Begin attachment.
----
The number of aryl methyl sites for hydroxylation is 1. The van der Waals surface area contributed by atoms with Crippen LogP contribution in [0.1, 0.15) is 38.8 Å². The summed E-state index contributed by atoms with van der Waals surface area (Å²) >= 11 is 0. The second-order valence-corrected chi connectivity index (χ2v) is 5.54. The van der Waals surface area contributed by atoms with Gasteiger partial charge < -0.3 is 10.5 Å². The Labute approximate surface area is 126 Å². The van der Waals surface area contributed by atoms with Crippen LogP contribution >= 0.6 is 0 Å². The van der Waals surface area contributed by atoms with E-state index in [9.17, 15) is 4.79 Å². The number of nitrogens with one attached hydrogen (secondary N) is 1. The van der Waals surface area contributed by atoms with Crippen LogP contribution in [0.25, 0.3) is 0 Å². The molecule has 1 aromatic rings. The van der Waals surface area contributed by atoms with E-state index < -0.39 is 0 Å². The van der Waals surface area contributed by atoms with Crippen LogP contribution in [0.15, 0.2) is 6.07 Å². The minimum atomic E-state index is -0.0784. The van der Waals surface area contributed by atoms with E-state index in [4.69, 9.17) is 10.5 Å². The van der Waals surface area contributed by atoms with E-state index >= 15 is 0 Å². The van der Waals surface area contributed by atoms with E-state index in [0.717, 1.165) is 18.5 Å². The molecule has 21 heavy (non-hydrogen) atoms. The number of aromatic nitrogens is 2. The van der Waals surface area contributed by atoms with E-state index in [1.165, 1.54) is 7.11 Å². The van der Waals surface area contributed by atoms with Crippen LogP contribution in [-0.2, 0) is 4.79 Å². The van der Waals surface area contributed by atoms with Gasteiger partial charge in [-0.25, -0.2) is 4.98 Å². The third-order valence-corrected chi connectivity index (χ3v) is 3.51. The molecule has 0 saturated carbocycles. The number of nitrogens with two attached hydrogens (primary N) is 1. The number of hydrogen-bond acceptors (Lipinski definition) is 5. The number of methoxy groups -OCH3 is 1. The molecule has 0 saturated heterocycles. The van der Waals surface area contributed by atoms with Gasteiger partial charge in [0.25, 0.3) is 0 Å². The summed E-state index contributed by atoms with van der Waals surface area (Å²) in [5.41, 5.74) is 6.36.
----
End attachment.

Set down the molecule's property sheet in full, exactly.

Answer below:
The number of aryl methyl sites for hydroxylation is 1. The van der Waals surface area contributed by atoms with Crippen LogP contribution in [0.1, 0.15) is 38.8 Å². The summed E-state index contributed by atoms with van der Waals surface area (Å²) >= 11 is 0. The second-order valence-corrected chi connectivity index (χ2v) is 5.54. The van der Waals surface area contributed by atoms with Gasteiger partial charge < -0.3 is 10.5 Å². The Labute approximate surface area is 126 Å². The van der Waals surface area contributed by atoms with Crippen LogP contribution >= 0.6 is 0 Å². The van der Waals surface area contributed by atoms with E-state index in [9.17, 15) is 4.79 Å². The number of nitrogens with one attached hydrogen (secondary N) is 1. The van der Waals surface area contributed by atoms with Crippen LogP contribution in [0.25, 0.3) is 0 Å². The molecule has 1 aromatic rings. The van der Waals surface area contributed by atoms with E-state index < -0.39 is 0 Å². The van der Waals surface area contributed by atoms with Crippen LogP contribution in [0.15, 0.2) is 6.07 Å². The minimum atomic E-state index is -0.0784. The van der Waals surface area contributed by atoms with E-state index in [4.69, 9.17) is 10.5 Å². The van der Waals surface area contributed by atoms with E-state index >= 15 is 0 Å². The van der Waals surface area contributed by atoms with E-state index in [0.717, 1.165) is 18.5 Å². The molecule has 21 heavy (non-hydrogen) atoms. The number of aromatic nitrogens is 2. The van der Waals surface area contributed by atoms with E-state index in [1.165, 1.54) is 7.11 Å². The van der Waals surface area contributed by atoms with Crippen LogP contribution in [-0.2, 0) is 4.79 Å². The van der Waals surface area contributed by atoms with Gasteiger partial charge in [-0.25, -0.2) is 4.98 Å². The third-order valence-corrected chi connectivity index (χ3v) is 3.51. The molecule has 0 saturated carbocycles. The number of nitrogens with two attached hydrogens (primary N) is 1. The number of hydrogen-bond acceptors (Lipinski definition) is 5. The number of methoxy groups -OCH3 is 1. The molecule has 0 saturated heterocycles. The van der Waals surface area contributed by atoms with Gasteiger partial charge in [0.25, 0.3) is 0 Å². The summed E-state index contributed by atoms with van der Waals surface area (Å²) in [5.41, 5.74) is 6.36.